If running doesn’t feel good, then run less
If you’re running too much or not getting enough rest, you’re more likely to suffer an injury. Similarly, if you continue to run while dealing with stressful situations in your private life, you’ll also be at a greater risk of reduced performance and injury.
As a runner you may work with a training schedule, but even if you don’t, you undoubtedly build in recovery days (rest) between your efforts (training sessions) to prevent you from suffer a strain.
Suppose you are forced to deal with stressful events in your private life. In this case, it is also a good idea to build in that rest so that you can recover from strong emotions. You might want to slow down your exercise routine, although exercise can also be a great distraction. Until now, no research was available into the relationship between physical and psychosocial strain and recovery.
Study of 115 endurance athletes
Sport scientist Ruby Otter, however, did carry out that research in this area. For two years, she tracked the performances of 115 endurance athletes in and around the city of Groningen, including runners, skaters, rowers, cyclists and triathletes. The participants themselves kept daily records of their training load and any injuries.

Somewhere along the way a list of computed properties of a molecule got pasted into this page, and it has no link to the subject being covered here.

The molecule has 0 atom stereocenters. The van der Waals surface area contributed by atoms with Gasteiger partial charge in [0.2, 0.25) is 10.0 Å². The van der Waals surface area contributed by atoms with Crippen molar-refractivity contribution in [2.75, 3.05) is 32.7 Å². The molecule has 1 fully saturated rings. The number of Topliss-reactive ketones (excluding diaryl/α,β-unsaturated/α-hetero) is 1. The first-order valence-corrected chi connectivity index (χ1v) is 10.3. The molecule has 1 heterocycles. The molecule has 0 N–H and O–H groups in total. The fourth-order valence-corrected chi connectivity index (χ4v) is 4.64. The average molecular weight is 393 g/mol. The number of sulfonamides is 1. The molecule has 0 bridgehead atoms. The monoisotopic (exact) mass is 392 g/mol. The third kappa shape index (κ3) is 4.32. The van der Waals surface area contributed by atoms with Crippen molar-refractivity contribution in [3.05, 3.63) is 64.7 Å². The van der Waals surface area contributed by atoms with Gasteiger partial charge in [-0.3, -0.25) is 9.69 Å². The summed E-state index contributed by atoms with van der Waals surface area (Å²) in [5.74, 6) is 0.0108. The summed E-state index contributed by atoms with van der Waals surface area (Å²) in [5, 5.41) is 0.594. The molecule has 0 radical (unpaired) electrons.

In addition, they regularly completed a questionnaire about psychosocial strain and recovery (once a week to once every three weeks). They also underwent an exercise test every six weeks at the SportsFieldLab in Groningen.
Deteriorated running economy
Ruby, who conducted her research at the Institute for Sport Studies at Hanzehogeschool and the Centre for Movement Sciences at University Medical Center Groningen (UMCG), has found that a drastic event in a runner’s life not only leads directly to a greater psychosocial strain, but also has an effect on the running economy (i.e. the amount of energy you need to run at a certain speed) three weeks later.
Tell your trainer
Do you run under the supervision of a trainer? It is therefore important that you not only inform him or her of any physical pain, but also of any major event in your private life. Your trainer can then adjust your schedule accordingly to prevent you from sustaining an injury more quickly. It also allows your trainer to better interpret a change in your performance.
Do you run for yourself? If so, the motto seems to be to deal with major private events in the same way as with physical discomfort: slow down, listen to your body, don’t set the bar too high for yourself and accept a lesser running performance.
Ruby Otter's thesis can be downloaded from the University of Groningen website.
Source: Knowledge Centre Sport [Kenniscentrum Sport].